Monday, September 27, 2021

Yeshivat He’Atid is looking to the future and making plans to accommodate and best serve its growing number of students and families. The school brought its novel approach to the Bergen County community in 2012, starting out with 116 students—just six classes—in a rented space in Bergenfield. When He’Atid moved into its new building five years ago, and Rav Tomer Ronen came in as head of school, that number had risen to 300 students. Now the school has doubled its numbers again, in just five years, to over 600 students and has graduated its second eighth-grade class this year. More students mean more space is needed and the school is now embarking on the final phase of its building construction to better house and meet the needs of all of its students.

Rav Ronen stated that the school’s “mission was always to deliver excellent Jewish education in an affordable way.” Indeed, the school has stayed true to its promise of affordability and now enjoys across-the-board positive feedback from high schools, showing its students’ proven success, not just at the elementary school level, but in high school as well.

Ora Kornbluth, executive director of Yeshivat He’Atid, explained that this expansion was always in the plans, but “we waited until we were fiscally ready to do it” and now with every inch of the building in use, and even bringing in two trailers this past year, it is time to move ahead.

Until now, the school had only been using two of the three sections of the current He’Atid building. The third section, which has been empty, will now be renovated to include a full-size, two-story gym, with a middle school wing and beit midrash above. Kornbluth shared, “We are turning down students for lack of space. Our upcoming expansion is not a luxury; it’s a necessity.”

Kornbluth emphasized that He’Atid values its place as a community school and being able to partner with other organizations and the community at large. Its central location on Palisade Avenue makes it an attractive spot for those looking for space to run their programs. “Friendship Circle and JYEP use the school on Sundays. We host the Chai Lifeline Sixth Grade Melava Malka every year,” shared Kornbluth. This past year, the school has also opened its doors for COVID testing and antibody drives, and worked with Teach NJ to sponsor the food program.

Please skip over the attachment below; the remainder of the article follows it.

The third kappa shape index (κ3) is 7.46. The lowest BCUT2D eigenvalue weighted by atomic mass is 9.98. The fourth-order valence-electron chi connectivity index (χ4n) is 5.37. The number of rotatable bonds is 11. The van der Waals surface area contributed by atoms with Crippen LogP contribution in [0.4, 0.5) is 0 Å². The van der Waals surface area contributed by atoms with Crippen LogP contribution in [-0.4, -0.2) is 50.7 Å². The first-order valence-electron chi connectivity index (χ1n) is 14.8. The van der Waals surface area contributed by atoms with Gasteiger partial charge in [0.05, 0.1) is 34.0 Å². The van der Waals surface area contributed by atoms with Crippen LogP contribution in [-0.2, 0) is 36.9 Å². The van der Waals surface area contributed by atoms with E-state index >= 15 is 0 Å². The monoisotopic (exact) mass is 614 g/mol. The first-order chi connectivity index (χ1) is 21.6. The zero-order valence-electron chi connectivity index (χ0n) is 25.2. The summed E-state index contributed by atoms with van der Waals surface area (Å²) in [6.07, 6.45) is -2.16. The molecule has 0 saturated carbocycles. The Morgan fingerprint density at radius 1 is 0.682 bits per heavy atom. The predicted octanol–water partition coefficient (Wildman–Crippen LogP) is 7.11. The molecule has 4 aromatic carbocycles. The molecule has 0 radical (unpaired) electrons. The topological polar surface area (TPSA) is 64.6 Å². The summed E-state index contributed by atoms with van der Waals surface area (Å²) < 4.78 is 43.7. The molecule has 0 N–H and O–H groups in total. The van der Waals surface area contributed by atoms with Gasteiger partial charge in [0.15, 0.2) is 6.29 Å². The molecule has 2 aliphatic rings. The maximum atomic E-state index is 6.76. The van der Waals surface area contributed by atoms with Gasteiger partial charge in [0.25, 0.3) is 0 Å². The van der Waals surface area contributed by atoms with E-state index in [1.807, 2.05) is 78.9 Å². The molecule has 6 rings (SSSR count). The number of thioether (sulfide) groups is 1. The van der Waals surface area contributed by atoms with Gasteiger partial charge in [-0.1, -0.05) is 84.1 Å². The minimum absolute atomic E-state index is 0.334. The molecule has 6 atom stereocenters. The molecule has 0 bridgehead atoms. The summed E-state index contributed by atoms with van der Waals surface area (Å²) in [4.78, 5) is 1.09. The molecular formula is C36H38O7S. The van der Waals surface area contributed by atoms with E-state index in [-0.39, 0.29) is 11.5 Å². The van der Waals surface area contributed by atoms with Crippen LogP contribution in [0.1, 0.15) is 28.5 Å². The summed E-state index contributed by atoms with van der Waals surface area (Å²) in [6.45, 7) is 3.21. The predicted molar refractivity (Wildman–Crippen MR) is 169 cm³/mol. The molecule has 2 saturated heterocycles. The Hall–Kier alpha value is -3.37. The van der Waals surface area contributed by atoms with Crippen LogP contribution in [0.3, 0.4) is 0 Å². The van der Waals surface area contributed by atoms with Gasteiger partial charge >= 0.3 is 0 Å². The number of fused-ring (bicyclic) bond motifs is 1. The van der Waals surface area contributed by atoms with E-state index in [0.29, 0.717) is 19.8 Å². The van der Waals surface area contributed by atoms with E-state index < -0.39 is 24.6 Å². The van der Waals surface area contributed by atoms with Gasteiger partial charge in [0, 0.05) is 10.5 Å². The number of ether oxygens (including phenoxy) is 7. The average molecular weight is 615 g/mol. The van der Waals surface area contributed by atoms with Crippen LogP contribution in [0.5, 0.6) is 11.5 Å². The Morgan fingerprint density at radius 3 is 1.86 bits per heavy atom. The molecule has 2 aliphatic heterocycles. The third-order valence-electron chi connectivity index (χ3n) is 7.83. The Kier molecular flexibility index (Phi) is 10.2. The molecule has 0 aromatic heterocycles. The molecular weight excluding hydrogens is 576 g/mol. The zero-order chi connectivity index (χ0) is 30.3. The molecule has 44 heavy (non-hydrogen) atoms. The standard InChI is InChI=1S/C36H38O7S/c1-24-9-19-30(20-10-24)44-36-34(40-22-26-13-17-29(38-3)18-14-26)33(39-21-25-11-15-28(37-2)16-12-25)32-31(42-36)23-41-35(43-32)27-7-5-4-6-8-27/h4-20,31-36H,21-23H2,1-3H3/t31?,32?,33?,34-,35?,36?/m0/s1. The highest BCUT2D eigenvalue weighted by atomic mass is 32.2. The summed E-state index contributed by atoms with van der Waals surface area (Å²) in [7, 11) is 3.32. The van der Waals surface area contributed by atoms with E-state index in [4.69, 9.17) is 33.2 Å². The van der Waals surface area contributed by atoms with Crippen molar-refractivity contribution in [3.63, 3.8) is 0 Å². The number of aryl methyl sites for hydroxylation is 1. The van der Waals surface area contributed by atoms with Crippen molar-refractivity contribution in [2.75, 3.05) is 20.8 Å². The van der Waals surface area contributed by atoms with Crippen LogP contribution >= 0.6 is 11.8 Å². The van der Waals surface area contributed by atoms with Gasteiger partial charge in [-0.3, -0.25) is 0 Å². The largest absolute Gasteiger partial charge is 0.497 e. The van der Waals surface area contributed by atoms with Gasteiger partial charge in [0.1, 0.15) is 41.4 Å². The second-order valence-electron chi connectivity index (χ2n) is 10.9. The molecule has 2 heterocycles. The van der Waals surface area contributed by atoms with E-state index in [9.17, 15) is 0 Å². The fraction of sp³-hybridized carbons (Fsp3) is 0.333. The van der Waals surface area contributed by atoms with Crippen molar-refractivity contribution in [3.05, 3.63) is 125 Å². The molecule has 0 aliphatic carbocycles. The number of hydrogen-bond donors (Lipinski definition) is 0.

The administration and board take their fiscal responsibility seriously, having tuition cover the cost of education. “About 5% of our families are on tuition assistance and the total amount awarded is only 1-2% of our annual budget,” said Rav Ronen. This translates to “$19.5 million dollars [in tuition costs] that have been saved for parents and the larger community.” Kornbluth stressed, “We will never turn [anyone] down for unaffordability. We do give scholarships. Scholarship funds however, don’t come from our operating budget and are not covered by parents’ tuition.” Instead the school hosts “a small event every year, with the proceeds covering the scholarship needs,” explained Rav Ronen. Incoming President of the Board Kate Davis added that “contributions to the scholarship fund are tax deductible.”

With the higher numbers in the upcoming grades—this year’s graduating class had 27 students; next year’s has over 60—this final building expansion can’t come soon enough, according to Kornbluth. The school will be reaching out to its families and the greater community for help with this renovation project, but Rav Ronen assures parents that this “investment is a one-time thing. We don’t need to come and ask parents for more. There will be a high return on this investment—650-675 students will benefit from these additions on a yearly basis.”

Davis also noted that the school is very aware of the needs of dual-income families and makes sure to incorporate early- and late-care options into its schedule. Rav Ronen echoed, “We are always thinking of working parents. We try to make all events in the evenings or on Sundays.”

The school announced its expansion plans at one such event last week, Dessert Under the Stars. The program celebrated the school remaining open throughout this difficult year and finding a way for students and teachers to be successful, despite the obstacles. When Rav Ronen shared the news, he saw that “families are excited, feel connected and feel this is an investment in their school and community.”

The gathering provided an opportunity for families to socialize and see new friends and old, something they haven’t been able to do all year. “It was nice to get to see everybody,” said Davis.

Kornbluth agreed, “This was a celebration on many fronts, celebrating growth and the future of He’Atid.”

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